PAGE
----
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Police pose as pedestrians to nab errant motorists
CHICAGO -- Why did officer Grace Delgado try to cross the road? To remind motorists that they must stop whenever someone steps off the curb into a crosswalk.
In an unusual undercover operation, Delgado posed as a pedestrian on a busy street while fellow officers waited for drivers to barrel past her in violation of a law that requires them to yield at crosswalks, even if there is no stop sign.
This year Chicago joined a growing number of big cities and small towns that are sending officers into traffic to make motorists pay more attention to pedestrians.
"People, they don't care," said Delgado, whose bright pink baseball hat and orange blouse made her especially tough to miss. "It's 'Get out of my way.' The whole mentality is 'Get out of my way.'"
With Delgado's help, police stopped 78 vehicles in just two hours and told them they'd violated a law that's been on the books for years. That number easily could have been doubled, but officers stopped only drivers who kept moving after Delgado had walked four or five feet into the road.
When they were pulled over, motorists offered all kinds of explanations: One saw the pedestrian in the crosswalk but hadn't heard about the law requiring him to stop. Another knew about the law but didn't see the pedestrian.
Nearly 4,800 pedestrians were killed and 61,000 injured in 2006, according to the most recent statistics compiled by the National Highway Traffic Safety Administration. In Chicago alone, 65 pedestrians have died annually in recent years.
'A recipe for danger'
The number of deaths has dropped, but there is concern those numbers could climb again as more vehicles hit the road, and the elderly population skyrockets.
"We're beginning to see a healthy desire of older folks to remain active and go out for their daily walks," said Doug Hecox, spokesman for the Federal Highway Administration. "That, along with more cars ... is a recipe for danger."
Some communities already are seeing more walkers because of the slow economy.
"The way gas prices are, people are rediscovering their feet," said Pam Fischer, highway traffic safety director in New Jersey, which recently launched a "Cops in the Crosswalks" program.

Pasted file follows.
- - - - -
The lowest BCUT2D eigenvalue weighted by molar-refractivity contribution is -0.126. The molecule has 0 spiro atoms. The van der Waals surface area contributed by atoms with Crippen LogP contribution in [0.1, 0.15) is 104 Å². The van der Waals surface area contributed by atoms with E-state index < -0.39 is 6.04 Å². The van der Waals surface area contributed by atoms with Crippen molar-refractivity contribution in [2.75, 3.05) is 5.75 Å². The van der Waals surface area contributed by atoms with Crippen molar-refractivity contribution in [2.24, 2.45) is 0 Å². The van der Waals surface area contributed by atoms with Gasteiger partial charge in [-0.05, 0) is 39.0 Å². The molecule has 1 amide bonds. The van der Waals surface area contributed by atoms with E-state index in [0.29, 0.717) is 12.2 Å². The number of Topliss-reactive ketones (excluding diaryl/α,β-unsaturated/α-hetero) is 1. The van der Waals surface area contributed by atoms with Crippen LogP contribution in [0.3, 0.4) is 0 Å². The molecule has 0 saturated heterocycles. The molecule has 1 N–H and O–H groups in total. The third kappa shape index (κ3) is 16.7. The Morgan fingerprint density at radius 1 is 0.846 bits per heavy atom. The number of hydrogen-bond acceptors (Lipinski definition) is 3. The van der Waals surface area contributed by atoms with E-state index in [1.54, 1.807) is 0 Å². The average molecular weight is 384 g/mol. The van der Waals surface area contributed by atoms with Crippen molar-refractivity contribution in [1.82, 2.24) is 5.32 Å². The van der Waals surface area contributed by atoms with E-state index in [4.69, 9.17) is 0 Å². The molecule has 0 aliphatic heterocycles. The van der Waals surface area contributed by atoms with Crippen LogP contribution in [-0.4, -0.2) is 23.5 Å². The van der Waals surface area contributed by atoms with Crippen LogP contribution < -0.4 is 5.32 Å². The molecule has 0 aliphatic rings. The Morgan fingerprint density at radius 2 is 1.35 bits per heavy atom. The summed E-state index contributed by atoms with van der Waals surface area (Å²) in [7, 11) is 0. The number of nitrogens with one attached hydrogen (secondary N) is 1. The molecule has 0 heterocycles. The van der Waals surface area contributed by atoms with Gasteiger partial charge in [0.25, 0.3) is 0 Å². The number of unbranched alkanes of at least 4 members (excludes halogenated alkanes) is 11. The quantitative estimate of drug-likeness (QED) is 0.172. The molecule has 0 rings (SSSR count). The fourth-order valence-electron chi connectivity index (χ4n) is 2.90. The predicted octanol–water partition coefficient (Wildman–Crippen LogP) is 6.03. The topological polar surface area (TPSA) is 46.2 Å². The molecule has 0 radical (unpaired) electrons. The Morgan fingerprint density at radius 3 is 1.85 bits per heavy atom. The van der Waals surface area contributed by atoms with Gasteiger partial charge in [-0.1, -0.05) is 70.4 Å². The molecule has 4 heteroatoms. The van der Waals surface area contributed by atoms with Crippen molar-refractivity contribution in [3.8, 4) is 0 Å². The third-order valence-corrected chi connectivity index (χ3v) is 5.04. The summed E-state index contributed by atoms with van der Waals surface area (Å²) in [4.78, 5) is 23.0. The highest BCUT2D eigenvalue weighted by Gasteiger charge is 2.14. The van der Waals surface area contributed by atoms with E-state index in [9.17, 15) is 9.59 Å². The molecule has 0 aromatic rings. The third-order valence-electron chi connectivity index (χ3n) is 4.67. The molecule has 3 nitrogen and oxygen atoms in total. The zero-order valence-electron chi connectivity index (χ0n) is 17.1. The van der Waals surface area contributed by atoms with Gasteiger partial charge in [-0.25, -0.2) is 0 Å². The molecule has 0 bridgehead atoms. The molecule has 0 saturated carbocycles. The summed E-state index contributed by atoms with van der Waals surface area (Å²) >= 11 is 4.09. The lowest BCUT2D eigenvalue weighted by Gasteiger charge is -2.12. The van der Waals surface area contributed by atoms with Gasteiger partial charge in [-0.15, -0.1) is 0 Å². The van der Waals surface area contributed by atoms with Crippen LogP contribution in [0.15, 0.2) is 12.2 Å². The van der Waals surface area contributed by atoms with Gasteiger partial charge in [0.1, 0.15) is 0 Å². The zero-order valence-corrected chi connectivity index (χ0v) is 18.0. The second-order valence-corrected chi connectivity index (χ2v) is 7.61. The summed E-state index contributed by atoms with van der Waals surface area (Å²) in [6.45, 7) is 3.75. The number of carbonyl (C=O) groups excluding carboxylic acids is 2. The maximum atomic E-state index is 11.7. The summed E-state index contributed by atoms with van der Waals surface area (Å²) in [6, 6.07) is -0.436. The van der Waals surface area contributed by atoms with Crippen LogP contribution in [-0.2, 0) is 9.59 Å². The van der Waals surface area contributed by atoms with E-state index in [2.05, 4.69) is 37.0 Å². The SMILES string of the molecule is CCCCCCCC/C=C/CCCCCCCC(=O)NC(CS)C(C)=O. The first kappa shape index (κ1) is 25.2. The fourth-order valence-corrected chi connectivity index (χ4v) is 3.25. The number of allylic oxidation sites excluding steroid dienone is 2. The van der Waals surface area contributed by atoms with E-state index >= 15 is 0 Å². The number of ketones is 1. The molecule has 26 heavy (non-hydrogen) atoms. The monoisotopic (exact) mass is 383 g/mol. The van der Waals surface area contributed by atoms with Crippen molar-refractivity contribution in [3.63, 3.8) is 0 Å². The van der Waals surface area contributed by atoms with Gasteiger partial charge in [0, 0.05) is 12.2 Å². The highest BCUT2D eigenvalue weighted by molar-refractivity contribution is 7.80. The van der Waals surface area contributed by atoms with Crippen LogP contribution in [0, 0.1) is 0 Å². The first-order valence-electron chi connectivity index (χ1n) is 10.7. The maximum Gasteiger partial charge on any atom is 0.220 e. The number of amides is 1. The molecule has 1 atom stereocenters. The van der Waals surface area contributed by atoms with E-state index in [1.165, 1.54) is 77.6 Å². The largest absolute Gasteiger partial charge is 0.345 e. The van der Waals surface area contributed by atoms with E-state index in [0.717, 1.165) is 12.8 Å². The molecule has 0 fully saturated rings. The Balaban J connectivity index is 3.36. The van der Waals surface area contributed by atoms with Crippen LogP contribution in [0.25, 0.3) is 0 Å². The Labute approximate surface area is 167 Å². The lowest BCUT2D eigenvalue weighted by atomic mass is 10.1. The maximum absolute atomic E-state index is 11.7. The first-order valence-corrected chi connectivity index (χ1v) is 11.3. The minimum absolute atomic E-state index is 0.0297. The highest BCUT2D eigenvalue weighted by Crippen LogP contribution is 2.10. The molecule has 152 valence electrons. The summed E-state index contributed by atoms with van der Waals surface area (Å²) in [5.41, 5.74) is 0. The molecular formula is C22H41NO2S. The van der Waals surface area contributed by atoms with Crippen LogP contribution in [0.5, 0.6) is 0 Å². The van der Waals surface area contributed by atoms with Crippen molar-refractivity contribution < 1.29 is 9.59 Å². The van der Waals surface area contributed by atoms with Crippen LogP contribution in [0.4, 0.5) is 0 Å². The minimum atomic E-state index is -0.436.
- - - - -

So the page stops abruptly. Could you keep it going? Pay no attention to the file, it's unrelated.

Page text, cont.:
In Chicago, most drivers were puzzled to find themselves pulled over.
Roland Sapitula said stopping was simply not an option. "It was too late for me to get on the brakes," he said.
Louis Ramirez, 84, said he didn't see Delgado -- and he wouldn't have stopped for her if he had. "There's no sign out there," he said. "I [do] not have to stop."
Officers gave motorists a brief lecture about the law, then sent relieved drivers on their way. But police understand the only thing more effective than a lecture from a police officer is a lecture and a ticket.
"If there's really no threat of getting a ticket for it, you're not going to really pay attention," said officer Chuck Trendle, who was working with Delgado.
In Essex County, N.J., authorities "tried the educational route for years," said Paul Loriquet, spokesman for the prosecutor's office. "But until you hit somebody in the wallet, it doesn't stick."
The threat of a ticket seemed to work in Bellingham, Wash. After the city started a police-decoy program in 2002, the percentage of drivers who yielded to pedestrians rose at least 25 percent -- even at corners where tickets were not being issued.
In St. Petersburg, Fla., the results were even more impressive. The percentage of motorists who yielded to pedestrians jumped from 2 percent in 2003 to 82 percent in 2007, after police began writing tickets, educating the public and installing flashing beacons. Pedestrian crashes dropped 17 percent between 2005 and 2006.
"It starts putting pedestrians on their radar," said Ron Van Houten, a Western Michigan University psychology professor who has studied pedestrian safety and trained officers around the nation, including Chicago.
Police say undercover pedestrians will focus attention on crosswalk safety the same way that giving tickets for seat belt violations convinced more people to buckle up in the 1980s.
"Eventually, people get it," Trendle said.